Published in the May 1 edition of Street Roots
Growing up in the riverfront manufacturing town of St. Helens, Yesenia Sanchez knew only a handful of other Latino families. Born in Oregon to Mexican immigrant parents, she was one of the only non-white students in her class. Still, she says, she was never aware of any significant racial tension.
That changed last year, when economic troubles stirred political unrest, which in turn brought animosity bubbling to the surface.
Columbia County, where St. Helens is located, has a small but fairly settled Latino community. Some, like Sanchez, are citizens, some are legal residents, and others are undocumented immigrants.
In November, Columbia County voters passed a ballot initiative to penalize businesses that employed undocumented workers with a $10,000 fine or revocation of their business license. Another measure, which was voted down, would have required construction sites to display large signs declaring them for legal workers only. Latinos in the community, regardless of their immigration status, felt targeted.
“I’d never really experienced overt racism, or at least not that I can remember,” says Sanchez, now a college student at the University of Oregon in Eugene. “I never thought that part of my community wanted to essentially kick me out — didn’t want me there, my family there.”
Columbia County isn’t the only place Latinos are feeling the pressures of the recession in full force.
Oregon is home to almost 400,000 Latinos, most from Mexico. Their median income in 2007 was just over $18,000 per person a year, according to the Pew Hispanic Center; the average for Oregon is about $25,000. Latinos were already more likely than other Oregonians to live in poverty and less likely to own their own homes.
Gloria Wiggins, who manages the Latino Services Division of Catholic Charities in the Portland Metro area, says her organization is now seeing twice as many people as usual seeking help.
“In the past, coming to the center, we had 30 to 50 (people) a day,” Wiggins said. “Now we are seeing 80 to 100 on any given day, and getting about 200 calls a day from people looking for resources in rent assistance, food, health care, jobs.”
With centers in Portland and Gresham, Catholic Charities’ Latino program serves low-income people who work hard, but have limited skills and do whatever work is feasible, Wiggins says. Today, their clients include more people who once had stable jobs and homes but are now facing unemployment and foreclosure — “people who never came to us for services before,” Wiggins says.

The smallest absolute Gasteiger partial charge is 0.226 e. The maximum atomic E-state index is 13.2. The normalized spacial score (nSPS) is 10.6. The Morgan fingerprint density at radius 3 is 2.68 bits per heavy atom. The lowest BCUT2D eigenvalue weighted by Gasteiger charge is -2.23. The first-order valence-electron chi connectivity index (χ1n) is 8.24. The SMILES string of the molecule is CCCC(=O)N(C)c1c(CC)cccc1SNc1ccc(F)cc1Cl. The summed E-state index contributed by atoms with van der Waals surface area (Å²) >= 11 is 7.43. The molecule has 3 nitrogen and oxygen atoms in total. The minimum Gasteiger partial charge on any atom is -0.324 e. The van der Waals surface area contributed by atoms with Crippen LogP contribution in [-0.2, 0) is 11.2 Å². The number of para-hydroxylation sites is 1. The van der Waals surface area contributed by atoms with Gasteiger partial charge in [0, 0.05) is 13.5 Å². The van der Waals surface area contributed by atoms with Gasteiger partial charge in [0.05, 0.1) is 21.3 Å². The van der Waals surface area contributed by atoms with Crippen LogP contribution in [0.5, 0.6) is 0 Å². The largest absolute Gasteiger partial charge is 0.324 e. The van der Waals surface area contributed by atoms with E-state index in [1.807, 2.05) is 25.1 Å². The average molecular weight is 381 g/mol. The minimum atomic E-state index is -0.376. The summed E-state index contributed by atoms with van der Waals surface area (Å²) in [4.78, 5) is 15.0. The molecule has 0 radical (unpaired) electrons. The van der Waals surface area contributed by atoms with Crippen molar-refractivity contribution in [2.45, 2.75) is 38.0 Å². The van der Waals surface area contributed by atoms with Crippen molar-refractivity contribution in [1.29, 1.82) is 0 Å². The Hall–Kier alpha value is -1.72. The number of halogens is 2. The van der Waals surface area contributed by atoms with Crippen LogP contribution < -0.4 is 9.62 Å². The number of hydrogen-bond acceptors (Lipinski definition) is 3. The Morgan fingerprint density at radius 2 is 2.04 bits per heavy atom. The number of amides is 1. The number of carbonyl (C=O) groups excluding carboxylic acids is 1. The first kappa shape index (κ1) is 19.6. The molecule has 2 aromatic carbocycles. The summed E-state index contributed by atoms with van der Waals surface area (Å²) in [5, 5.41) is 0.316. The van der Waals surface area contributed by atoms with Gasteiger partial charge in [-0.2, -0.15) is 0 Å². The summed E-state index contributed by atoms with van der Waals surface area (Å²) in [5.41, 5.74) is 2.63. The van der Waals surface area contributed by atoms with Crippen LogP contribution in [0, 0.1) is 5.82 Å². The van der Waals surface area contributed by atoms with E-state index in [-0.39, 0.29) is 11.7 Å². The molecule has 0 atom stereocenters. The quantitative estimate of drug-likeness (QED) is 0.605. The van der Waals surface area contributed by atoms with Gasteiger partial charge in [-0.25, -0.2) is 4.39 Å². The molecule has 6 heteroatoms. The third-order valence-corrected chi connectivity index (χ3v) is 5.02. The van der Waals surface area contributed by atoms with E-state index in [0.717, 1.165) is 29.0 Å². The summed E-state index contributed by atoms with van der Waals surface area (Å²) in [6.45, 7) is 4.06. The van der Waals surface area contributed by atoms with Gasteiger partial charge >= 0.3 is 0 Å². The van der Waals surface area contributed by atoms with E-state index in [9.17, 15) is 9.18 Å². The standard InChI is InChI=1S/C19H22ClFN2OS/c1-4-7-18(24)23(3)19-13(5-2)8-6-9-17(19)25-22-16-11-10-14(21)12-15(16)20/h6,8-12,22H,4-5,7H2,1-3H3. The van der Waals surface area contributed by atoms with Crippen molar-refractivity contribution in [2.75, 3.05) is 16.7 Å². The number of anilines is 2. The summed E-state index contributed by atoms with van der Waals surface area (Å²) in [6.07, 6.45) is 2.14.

“We have people who say they just lost their home, but now are looking for a place to rent, but the foreclosure hurt their credit history and it’s hard to find a place to rent. It’s really tough. In the past we hardly ever had clients that owned their own home. This economic crisis is hitting really hard on the most vulnerable people. We’re the only hope for some of these folks.”
Southeast Portland’s day laborer center, which opened almost a year ago as part of the VOZ workers’ rights project, has seen the same shift. VOZ Executive Director Romeo Sosa says work has been scarce for the laborers at the site, and many of them are now in dire straits.
“Most of the day laborers … are not getting jobs right now,” Sosa says. “They’re losing their home or their apartment. People are coming in and saying, ‘I don’t have money to pay the rent this month and I don’t know what to do.’”
Some of those workers have moved in with their friends, started selling their handmade crafts for income, or left Portland in hopes of finding work elsewhere. Others have become homeless.
“Definitely I think it’s forcing a lot of people onto the streets,” Sosa says of the local climate.
“People are really scared,” says Andrea Townsend, an organizer with Jobs With Justice. “A lot of unions are faced with renegotiating their contracts and taking cuts in pay. So the workers who are already suffering because things are costing more, they’re losing their jobs, they’re being affected by the economic crisis generally, and then they’re having their wages and benefits decreased.”
Which has led to increased hostility from non-immigrant workers who blame immigrants for job losses.
“We’re starting to see a little pushback, a little scapegoating of immigrants,” Townsend says.